Senate Panels Weigh Alternatives To Law Requiring Smaller Deficits
Washington--Even as a missed deadline under the Gramm-Rudman-Hollings law triggered across-the-board cuts in federal spending last week, the Senate was beginning to weigh alternatives to the increasingly unpopular measure.
Opening what is expected to be a lengthy debate, two Senate panels held a hearing Oct. 18 on some of the approximately 100 proposals to scrap or modify the deficit-reduction law that have been introduced during this session of the Congress.
Nine senators, testifying before the joint hearing of the Senate Budget and Governmental Affairs committees, called for a variety of changes in the budget process, including:
Streamlining the process by restructuring the committee system;
Removing the Social Security Trust Fund from the rest of the budget so that the surplus in the fund would no longer help obscure the full extent of the deficit;
Granting the President line-item-veto power.
Although some of the proposals are designed to work in tandem with Gramm-Rudman, most of the sponsors seemed willing to contemplate scrapping the 1985 law.
They appeared to agree with the budget panel's chairman, Senator James Sasser of Tennessee, who said Gramm-Rudman "is teetering on the verge of becoming more a part of the problem than part of the solution."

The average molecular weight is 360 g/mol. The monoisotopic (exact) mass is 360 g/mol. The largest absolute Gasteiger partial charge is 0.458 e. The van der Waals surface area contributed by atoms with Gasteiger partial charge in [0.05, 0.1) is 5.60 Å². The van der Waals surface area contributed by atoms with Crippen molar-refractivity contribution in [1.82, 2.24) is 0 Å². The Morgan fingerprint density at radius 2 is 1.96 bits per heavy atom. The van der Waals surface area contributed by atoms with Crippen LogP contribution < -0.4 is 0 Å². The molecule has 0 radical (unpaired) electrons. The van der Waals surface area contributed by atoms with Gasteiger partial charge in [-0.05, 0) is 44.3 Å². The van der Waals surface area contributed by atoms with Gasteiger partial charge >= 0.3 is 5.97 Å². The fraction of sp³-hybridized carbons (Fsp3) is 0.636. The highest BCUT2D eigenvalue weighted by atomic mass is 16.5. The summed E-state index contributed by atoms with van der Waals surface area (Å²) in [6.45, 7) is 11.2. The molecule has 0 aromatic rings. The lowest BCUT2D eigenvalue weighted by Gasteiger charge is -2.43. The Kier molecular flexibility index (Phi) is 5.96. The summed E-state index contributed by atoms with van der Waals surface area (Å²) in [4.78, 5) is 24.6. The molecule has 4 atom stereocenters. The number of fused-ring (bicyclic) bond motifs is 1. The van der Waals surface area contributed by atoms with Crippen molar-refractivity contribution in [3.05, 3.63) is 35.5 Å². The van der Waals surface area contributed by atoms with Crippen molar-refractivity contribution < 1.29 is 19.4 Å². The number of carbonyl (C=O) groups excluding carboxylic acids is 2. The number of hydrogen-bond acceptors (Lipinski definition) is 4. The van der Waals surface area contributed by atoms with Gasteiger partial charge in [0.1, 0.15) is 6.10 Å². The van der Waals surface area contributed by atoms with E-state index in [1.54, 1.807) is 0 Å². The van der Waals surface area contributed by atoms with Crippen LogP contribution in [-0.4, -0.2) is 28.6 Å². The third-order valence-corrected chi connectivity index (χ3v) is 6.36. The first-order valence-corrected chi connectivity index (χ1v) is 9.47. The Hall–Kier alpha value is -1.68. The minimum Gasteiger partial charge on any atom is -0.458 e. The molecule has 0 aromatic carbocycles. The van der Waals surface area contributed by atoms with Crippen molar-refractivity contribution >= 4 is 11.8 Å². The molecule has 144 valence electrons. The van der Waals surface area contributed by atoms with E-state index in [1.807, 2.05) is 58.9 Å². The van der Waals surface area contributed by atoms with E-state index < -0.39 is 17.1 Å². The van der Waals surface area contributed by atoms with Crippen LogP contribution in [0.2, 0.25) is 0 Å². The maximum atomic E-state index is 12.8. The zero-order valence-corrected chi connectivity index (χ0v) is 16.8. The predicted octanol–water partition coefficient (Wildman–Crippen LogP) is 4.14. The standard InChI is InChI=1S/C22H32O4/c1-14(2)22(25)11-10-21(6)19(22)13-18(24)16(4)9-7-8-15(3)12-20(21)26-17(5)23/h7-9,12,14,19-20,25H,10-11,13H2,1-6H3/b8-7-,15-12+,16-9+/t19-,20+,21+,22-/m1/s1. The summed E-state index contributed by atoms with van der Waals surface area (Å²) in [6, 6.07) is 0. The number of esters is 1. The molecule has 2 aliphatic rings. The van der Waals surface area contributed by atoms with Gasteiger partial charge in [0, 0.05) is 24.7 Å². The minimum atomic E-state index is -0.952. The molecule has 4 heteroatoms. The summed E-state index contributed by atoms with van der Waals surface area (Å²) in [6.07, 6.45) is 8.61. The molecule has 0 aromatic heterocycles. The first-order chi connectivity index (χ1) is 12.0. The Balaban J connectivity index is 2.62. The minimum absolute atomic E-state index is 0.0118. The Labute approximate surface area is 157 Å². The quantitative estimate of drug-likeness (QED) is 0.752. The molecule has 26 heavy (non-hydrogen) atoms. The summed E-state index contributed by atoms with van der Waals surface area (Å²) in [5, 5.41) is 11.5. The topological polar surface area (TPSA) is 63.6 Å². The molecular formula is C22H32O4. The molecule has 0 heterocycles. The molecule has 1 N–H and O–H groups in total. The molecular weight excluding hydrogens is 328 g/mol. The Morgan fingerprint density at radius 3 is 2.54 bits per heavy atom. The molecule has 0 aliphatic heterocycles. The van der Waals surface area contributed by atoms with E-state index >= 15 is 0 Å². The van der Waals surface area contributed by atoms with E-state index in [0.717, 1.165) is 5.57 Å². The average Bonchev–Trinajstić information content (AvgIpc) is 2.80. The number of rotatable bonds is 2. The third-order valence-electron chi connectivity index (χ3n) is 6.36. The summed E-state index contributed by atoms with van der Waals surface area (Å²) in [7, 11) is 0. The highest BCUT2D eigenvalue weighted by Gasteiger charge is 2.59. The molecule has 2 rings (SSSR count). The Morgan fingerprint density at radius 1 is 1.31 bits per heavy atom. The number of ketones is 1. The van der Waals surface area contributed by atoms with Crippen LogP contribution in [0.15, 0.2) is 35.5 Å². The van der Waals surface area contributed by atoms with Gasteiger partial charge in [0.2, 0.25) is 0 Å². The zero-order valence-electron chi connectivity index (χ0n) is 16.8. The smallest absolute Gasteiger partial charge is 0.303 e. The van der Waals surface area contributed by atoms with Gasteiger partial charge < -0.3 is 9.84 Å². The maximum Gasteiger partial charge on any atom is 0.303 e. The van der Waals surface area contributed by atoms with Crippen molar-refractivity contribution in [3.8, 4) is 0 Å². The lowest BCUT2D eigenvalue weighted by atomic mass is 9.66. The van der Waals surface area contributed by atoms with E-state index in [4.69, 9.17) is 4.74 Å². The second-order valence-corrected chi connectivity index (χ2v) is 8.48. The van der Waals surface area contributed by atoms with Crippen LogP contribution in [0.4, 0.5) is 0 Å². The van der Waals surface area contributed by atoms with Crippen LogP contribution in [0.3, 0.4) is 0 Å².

Meanwhile, at least one influential education lobbyist has also joined in the debate.
Testifying this month at a House hearing called by the Subcommittee on Legislation and National Security and the Government Operations Committee, Susan Frost, executive director of the Committee for Education Funding, argued that education would be hard hit by a proposed extension of the Gramm-Rudman law beyond 1993, its original target date for eliminating the deficit.
The law's provisions triggering automatic cuts when deficit-reduction goals are not otherwise met, she said, are "totally inequitable when it comes to our programs."
Echoing the sentiments of many senators who testified last week, Ms. Frost also maintaind that an overhaul of the budget process would be unlikely to result in a significant increase in fiscal restraint.
"The process is not the problem," she said in an interview. "The reduction of the deficit in the real sense takes political courage."--pw